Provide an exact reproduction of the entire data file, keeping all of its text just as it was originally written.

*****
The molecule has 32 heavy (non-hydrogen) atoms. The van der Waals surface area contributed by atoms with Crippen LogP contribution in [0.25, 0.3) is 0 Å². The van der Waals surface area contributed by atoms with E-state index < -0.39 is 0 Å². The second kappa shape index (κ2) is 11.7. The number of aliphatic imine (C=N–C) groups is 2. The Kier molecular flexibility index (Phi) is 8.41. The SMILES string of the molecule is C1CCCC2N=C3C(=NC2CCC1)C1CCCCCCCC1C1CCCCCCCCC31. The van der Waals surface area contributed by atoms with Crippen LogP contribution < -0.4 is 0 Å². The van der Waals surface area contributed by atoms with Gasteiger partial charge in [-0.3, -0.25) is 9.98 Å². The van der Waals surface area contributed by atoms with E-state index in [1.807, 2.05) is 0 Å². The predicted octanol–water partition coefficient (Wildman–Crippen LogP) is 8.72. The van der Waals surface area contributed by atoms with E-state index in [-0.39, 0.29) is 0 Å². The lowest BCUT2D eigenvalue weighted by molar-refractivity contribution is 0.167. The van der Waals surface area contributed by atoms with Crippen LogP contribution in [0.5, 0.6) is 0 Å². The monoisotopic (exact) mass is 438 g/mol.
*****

The molecule has 32 heavy (non-hydrogen) atoms. The van der Waals surface area contributed by atoms with Crippen LogP contribution in [0.25, 0.3) is 0 Å². The van der Waals surface area contributed by atoms with E-state index < -0.39 is 0 Å². The second kappa shape index (κ2) is 11.7. The number of aliphatic imine (C=N–C) groups is 2. The Kier molecular flexibility index (Phi) is 8.41. The SMILES string of the molecule is C1CCCC2N=C3C(=NC2CCC1)C1CCCCCCCC1C1CCCCCCCCC31. The van der Waals surface area contributed by atoms with Crippen LogP contribution < -0.4 is 0 Å². The van der Waals surface area contributed by atoms with Gasteiger partial charge in [-0.3, -0.25) is 9.98 Å². The van der Waals surface area contributed by atoms with E-state index in [1.807, 2.05) is 0 Å². The predicted octanol–water partition coefficient (Wildman–Crippen LogP) is 8.72. The van der Waals surface area contributed by atoms with E-state index in [-0.39, 0.29) is 0 Å². The lowest BCUT2D eigenvalue weighted by molar-refractivity contribution is 0.167. The van der Waals surface area contributed by atoms with Crippen LogP contribution in [0.5, 0.6) is 0 Å². The monoisotopic (exact) mass is 438 g/mol.